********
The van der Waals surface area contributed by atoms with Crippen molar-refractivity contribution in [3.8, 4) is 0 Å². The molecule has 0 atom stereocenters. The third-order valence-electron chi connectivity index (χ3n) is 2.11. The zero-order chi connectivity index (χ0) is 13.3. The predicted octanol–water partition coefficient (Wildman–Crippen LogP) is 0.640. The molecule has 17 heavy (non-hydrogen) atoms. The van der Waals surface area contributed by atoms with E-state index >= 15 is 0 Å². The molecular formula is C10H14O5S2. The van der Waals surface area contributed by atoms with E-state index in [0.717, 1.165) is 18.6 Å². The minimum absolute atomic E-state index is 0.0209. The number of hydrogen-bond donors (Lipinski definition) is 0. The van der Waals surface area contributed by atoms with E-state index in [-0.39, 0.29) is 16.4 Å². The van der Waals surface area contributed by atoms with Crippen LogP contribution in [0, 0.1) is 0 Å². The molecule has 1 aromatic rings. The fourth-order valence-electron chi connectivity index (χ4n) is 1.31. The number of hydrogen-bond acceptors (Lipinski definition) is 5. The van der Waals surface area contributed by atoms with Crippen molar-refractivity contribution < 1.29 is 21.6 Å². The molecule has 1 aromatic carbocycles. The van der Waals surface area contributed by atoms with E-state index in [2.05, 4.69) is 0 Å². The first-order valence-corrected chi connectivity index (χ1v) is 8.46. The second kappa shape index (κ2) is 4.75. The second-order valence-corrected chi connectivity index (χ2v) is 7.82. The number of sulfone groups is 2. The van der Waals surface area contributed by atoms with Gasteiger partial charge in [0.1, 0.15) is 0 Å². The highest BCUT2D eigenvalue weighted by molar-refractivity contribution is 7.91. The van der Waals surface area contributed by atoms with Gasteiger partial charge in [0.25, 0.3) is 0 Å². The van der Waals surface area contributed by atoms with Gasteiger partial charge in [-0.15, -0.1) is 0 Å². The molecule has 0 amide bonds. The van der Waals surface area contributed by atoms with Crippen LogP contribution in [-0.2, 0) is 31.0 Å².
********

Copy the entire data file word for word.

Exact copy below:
The van der Waals surface area contributed by atoms with Crippen molar-refractivity contribution in [3.8, 4) is 0 Å². The molecule has 0 atom stereocenters. The third-order valence-electron chi connectivity index (χ3n) is 2.11. The zero-order chi connectivity index (χ0) is 13.3. The predicted octanol–water partition coefficient (Wildman–Crippen LogP) is 0.640. The molecule has 17 heavy (non-hydrogen) atoms. The van der Waals surface area contributed by atoms with E-state index >= 15 is 0 Å². The molecular formula is C10H14O5S2. The van der Waals surface area contributed by atoms with E-state index in [0.717, 1.165) is 18.6 Å². The minimum absolute atomic E-state index is 0.0209. The number of hydrogen-bond donors (Lipinski definition) is 0. The van der Waals surface area contributed by atoms with E-state index in [-0.39, 0.29) is 16.4 Å². The van der Waals surface area contributed by atoms with Crippen LogP contribution in [0, 0.1) is 0 Å². The molecule has 1 aromatic rings. The fourth-order valence-electron chi connectivity index (χ4n) is 1.31. The number of hydrogen-bond acceptors (Lipinski definition) is 5. The van der Waals surface area contributed by atoms with Crippen molar-refractivity contribution < 1.29 is 21.6 Å². The molecule has 1 aromatic carbocycles. The van der Waals surface area contributed by atoms with E-state index in [2.05, 4.69) is 0 Å². The first-order valence-corrected chi connectivity index (χ1v) is 8.46. The second kappa shape index (κ2) is 4.75. The second-order valence-corrected chi connectivity index (χ2v) is 7.82. The number of sulfone groups is 2. The van der Waals surface area contributed by atoms with Gasteiger partial charge in [0.1, 0.15) is 0 Å². The highest BCUT2D eigenvalue weighted by molar-refractivity contribution is 7.91. The van der Waals surface area contributed by atoms with Gasteiger partial charge in [0.25, 0.3) is 0 Å². The van der Waals surface area contributed by atoms with Gasteiger partial charge in [-0.15, -0.1) is 0 Å². The molecule has 0 amide bonds. The van der Waals surface area contributed by atoms with Crippen LogP contribution in [-0.2, 0) is 31.0 Å².